How Long Can Buck and Romanoff Keep the Lights On?

When fundraising numbers for Colorado’s U.S. Senate candidates were all announced earlier this week, it continued a rabid conversation about what individual reporting numbers mean for each campaign. Less discussed, but no less important, is whether or not each campaign is raising enough money just to keep the lights on.

As we’ve said before, fundraising reports are normally a reliable indicator of potential electoral success, because most large donors (people that give at least $500 to a candidate) write checks to the candidate that they believe is most likely to win.

But the other reason that fundraising is so important is for very fundamental purposes: You need a lot of money to both support a statewide campaign and to get your mug on television. It’s no secret that the candidate who does best on TV is often the candidate who ends up winning the election, so an effective campaign has to be able to pay for its day-to-day operations while also saving as much as possible (70-80% is a general rule of thumb) for television.

Obviously, a U.S. Senate race is a costly affair. In 2008, Democrat Mark Udall outspent Republican Bob Schaffer $11.7 million to $7.4 million. Now that the fundraising reports for the 2010 batch of Senate candidates are available, we thought it would make sense to look at just how much money they are going to need just to fund their campaign. The answers tell us a lot about which candidates are in a position to win, and which are just treading water right now.

In 2008, neither Udall nor Schaffer had a primary to worry about, yet both spent significant amounts of money in the first three months of the year on general campaign operations (staff, travel, office space, phones, copies, etc.) Here’s how those numbers stack up:

2008 U.S. Senate Race

Campaign Expenditures for Q1 (Jan. – March)

Mark Udall: $824,828

Bob Schaffer: $361,400

The 2004 election is a little more difficult to compare. Because incumbent Sen. Ben “Nighthorse” Campbell didn’t announce his retirement until March 2004, there isn’t any Q1 data from that year to compare. But take a look at the expenditures from the first report on the Republican side, which featured an expensive primary between Schaffer and Pete Coors:

2004 U.S. Senate Race (GOP Primary)

Campaign Expenditures for Q2 (April – June)

Pete Coors: $813,541

Bob Schaffer: $457,296

Now, back to 2010. Of the current field of candidates, only Democratic Sen. Michael Bennet and Republican Jane Norton have cracked the $1 million mark in fundraising, and only those two candidates are currently raising enough money each quarter to allow them to both cover expenses and save for television (we don’t include Tom Wiens because he’s only had one quarter of ahem, fundraising). Here are the current “cash on hand” numbers for each candidate:

Michael Bennet (D): $3,482,581

Jane Norton (R): $595,563

Tom Wiens (R): $540,132

Andrew Romanoff (D): $480,000

Ken Buck (R): $276,000

Recent history shows that it costs at least $400,000 per quarter at this point to keep a strong campaign operation running. History also shows that if you don’t have a strong television buy, you can’t win; TV is still the most effective way to reach the large number of voters you need to win either a primary or a general election.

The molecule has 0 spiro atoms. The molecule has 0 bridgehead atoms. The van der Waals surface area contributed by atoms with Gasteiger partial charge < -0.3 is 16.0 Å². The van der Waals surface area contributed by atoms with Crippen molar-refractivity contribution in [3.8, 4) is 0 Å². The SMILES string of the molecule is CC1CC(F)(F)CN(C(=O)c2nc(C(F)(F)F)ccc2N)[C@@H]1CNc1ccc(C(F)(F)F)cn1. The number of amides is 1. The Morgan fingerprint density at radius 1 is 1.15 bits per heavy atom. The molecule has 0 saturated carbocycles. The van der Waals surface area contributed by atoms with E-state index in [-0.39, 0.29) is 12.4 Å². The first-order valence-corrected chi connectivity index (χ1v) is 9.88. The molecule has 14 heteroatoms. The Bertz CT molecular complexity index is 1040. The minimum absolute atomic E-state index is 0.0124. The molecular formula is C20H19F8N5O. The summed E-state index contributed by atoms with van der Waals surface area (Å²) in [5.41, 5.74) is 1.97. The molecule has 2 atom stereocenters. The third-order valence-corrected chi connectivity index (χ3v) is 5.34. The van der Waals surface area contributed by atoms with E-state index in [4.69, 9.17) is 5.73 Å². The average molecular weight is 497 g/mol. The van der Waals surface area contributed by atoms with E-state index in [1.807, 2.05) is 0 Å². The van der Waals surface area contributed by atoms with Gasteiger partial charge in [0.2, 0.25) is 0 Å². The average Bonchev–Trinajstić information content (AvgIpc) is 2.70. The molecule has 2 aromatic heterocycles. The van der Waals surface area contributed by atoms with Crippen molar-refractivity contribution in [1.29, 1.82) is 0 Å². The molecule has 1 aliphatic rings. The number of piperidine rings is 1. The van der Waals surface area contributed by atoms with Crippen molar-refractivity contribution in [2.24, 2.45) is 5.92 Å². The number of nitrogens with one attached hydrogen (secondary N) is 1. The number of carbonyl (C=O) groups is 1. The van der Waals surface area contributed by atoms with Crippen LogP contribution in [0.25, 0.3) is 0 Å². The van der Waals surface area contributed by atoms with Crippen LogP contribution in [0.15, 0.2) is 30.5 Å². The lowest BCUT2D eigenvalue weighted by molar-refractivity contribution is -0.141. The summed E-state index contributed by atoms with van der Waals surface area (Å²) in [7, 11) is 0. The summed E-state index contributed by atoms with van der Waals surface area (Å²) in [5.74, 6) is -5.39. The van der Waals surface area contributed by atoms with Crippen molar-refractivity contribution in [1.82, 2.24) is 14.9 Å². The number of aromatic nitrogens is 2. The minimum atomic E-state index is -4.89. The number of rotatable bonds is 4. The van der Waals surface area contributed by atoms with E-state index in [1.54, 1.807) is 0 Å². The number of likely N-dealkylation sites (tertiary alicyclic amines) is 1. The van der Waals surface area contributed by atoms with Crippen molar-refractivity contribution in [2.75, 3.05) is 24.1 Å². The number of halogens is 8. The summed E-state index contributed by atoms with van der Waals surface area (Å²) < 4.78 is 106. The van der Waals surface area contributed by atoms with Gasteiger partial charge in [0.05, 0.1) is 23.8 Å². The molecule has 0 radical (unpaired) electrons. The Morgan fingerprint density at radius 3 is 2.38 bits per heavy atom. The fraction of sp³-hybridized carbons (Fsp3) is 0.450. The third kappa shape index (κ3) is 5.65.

Given those two realities, it’s hard to see how Romanoff and Buck will be able to win their respective party’s nominations if they don’t significantly increase their campaign coffers, either through fundraising or self-funding. Unfortunately for both candidates, they have likely exhausted the low-hanging fundraising fruit at this point; most candidates have their strongest fundraising quarters early in their candidacies because the first people they call for money are the most likely to donate.

Both candidates have already brought in relatively highly-paid staff (Walt Klein for Buck and Celinda Lake, Joe Trippi, etc. for Romanoff), and both candidates have to staff up heavily now in order to do well at the caucuses. They are both going to have to spend a lot of money in the next few months, but neither is raising enough cash to do more than just cover those bills. And in Buck’s case, he’s not even raising enough to do that.

Look, we’re not saying that Romanoff and Buck won’t or can’t win in August — a lot can change in the next few months. But as it stands right now, the numbers don’t lie. When you combine their fundraising pace with both the money they need to spend on their campaign and the need to squirrel away funds for TV, there’s just no way that each campaign can stay in the black financially.

If Romanoff and Wiens can’t maintain a balance for heavy television advertising, then there is absolutely no way they can win in August. Buck is getting some help from outside interest groups, and perhaps Romanoff will get some outside help as well, but you can’t rely on those groups for your only televised outreach to voters; those ads should be the icing on the cake, not the cake itself.